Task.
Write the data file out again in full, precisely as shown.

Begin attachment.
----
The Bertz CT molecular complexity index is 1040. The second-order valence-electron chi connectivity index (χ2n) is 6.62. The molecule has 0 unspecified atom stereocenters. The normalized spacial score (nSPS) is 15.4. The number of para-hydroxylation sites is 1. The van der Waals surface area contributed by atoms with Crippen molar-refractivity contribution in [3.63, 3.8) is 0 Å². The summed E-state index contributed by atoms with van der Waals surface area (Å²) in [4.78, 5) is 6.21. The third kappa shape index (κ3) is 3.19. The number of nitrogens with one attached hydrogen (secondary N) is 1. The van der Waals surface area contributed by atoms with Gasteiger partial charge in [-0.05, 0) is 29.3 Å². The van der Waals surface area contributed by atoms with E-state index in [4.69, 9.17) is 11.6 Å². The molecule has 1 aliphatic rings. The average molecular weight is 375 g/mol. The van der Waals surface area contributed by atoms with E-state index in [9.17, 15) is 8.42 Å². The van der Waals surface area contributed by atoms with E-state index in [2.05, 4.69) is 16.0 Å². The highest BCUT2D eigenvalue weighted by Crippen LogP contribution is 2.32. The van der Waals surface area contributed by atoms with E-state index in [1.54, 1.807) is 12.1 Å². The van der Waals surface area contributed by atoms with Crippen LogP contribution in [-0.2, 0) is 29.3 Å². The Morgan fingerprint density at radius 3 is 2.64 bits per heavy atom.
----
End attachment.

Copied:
The Bertz CT molecular complexity index is 1040. The second-order valence-electron chi connectivity index (χ2n) is 6.62. The molecule has 0 unspecified atom stereocenters. The normalized spacial score (nSPS) is 15.4. The number of para-hydroxylation sites is 1. The van der Waals surface area contributed by atoms with Crippen molar-refractivity contribution in [3.63, 3.8) is 0 Å². The summed E-state index contributed by atoms with van der Waals surface area (Å²) in [4.78, 5) is 6.21. The third kappa shape index (κ3) is 3.19. The number of nitrogens with one attached hydrogen (secondary N) is 1. The van der Waals surface area contributed by atoms with Gasteiger partial charge in [-0.05, 0) is 29.3 Å². The van der Waals surface area contributed by atoms with E-state index in [4.69, 9.17) is 11.6 Å². The molecule has 1 aliphatic rings. The average molecular weight is 375 g/mol. The van der Waals surface area contributed by atoms with E-state index in [9.17, 15) is 8.42 Å². The van der Waals surface area contributed by atoms with E-state index in [2.05, 4.69) is 16.0 Å². The highest BCUT2D eigenvalue weighted by Crippen LogP contribution is 2.32. The van der Waals surface area contributed by atoms with E-state index in [1.54, 1.807) is 12.1 Å². The van der Waals surface area contributed by atoms with Crippen LogP contribution in [-0.2, 0) is 29.3 Å². The Morgan fingerprint density at radius 3 is 2.64 bits per heavy atom.